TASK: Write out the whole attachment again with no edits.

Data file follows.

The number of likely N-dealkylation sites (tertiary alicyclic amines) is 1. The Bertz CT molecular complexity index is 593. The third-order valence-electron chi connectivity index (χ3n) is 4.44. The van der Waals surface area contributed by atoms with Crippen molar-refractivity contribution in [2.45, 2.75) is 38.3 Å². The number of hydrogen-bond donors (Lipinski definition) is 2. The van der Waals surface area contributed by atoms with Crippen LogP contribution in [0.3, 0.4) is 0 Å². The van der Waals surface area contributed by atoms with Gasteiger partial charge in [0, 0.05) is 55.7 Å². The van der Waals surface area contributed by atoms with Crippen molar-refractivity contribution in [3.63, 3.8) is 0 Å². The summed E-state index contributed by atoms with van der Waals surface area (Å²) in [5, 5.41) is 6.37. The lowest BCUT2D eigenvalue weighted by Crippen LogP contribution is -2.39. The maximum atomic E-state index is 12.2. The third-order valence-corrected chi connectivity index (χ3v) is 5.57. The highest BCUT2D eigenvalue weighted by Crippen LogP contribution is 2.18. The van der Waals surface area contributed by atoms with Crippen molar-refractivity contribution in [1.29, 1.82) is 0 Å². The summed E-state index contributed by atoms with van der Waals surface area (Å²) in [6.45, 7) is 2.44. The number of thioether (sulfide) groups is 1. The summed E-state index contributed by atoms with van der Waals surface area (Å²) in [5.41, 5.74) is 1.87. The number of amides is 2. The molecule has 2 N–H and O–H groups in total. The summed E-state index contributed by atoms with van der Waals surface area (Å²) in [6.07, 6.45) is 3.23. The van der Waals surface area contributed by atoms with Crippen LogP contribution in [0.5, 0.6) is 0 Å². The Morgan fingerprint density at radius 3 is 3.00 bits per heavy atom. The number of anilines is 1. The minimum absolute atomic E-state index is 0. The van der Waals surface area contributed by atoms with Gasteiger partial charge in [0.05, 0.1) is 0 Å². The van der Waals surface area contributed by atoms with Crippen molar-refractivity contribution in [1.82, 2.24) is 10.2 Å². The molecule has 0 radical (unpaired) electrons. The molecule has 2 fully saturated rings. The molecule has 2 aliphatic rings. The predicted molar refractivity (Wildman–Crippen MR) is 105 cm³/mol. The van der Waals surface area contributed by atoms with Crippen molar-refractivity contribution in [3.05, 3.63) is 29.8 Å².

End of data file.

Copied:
The number of likely N-dealkylation sites (tertiary alicyclic amines) is 1. The Bertz CT molecular complexity index is 593. The third-order valence-electron chi connectivity index (χ3n) is 4.44. The van der Waals surface area contributed by atoms with Crippen molar-refractivity contribution in [2.45, 2.75) is 38.3 Å². The number of hydrogen-bond donors (Lipinski definition) is 2. The van der Waals surface area contributed by atoms with Crippen LogP contribution in [0.3, 0.4) is 0 Å². The van der Waals surface area contributed by atoms with Gasteiger partial charge in [0, 0.05) is 55.7 Å². The van der Waals surface area contributed by atoms with Crippen molar-refractivity contribution in [3.63, 3.8) is 0 Å². The summed E-state index contributed by atoms with van der Waals surface area (Å²) in [5, 5.41) is 6.37. The lowest BCUT2D eigenvalue weighted by Crippen LogP contribution is -2.39. The maximum atomic E-state index is 12.2. The third-order valence-corrected chi connectivity index (χ3v) is 5.57. The highest BCUT2D eigenvalue weighted by Crippen LogP contribution is 2.18. The van der Waals surface area contributed by atoms with Crippen molar-refractivity contribution in [1.29, 1.82) is 0 Å². The summed E-state index contributed by atoms with van der Waals surface area (Å²) in [6.45, 7) is 2.44. The number of thioether (sulfide) groups is 1. The summed E-state index contributed by atoms with van der Waals surface area (Å²) in [5.41, 5.74) is 1.87. The number of amides is 2. The molecule has 2 N–H and O–H groups in total. The summed E-state index contributed by atoms with van der Waals surface area (Å²) in [6.07, 6.45) is 3.23. The van der Waals surface area contributed by atoms with Crippen LogP contribution in [0.5, 0.6) is 0 Å². The Morgan fingerprint density at radius 3 is 3.00 bits per heavy atom. The number of anilines is 1. The minimum absolute atomic E-state index is 0. The van der Waals surface area contributed by atoms with Gasteiger partial charge in [0.05, 0.1) is 0 Å². The van der Waals surface area contributed by atoms with Crippen molar-refractivity contribution in [1.82, 2.24) is 10.2 Å². The molecule has 0 radical (unpaired) electrons. The molecule has 2 fully saturated rings. The molecule has 2 aliphatic rings. The predicted molar refractivity (Wildman–Crippen MR) is 105 cm³/mol. The van der Waals surface area contributed by atoms with Crippen molar-refractivity contribution in [3.05, 3.63) is 29.8 Å².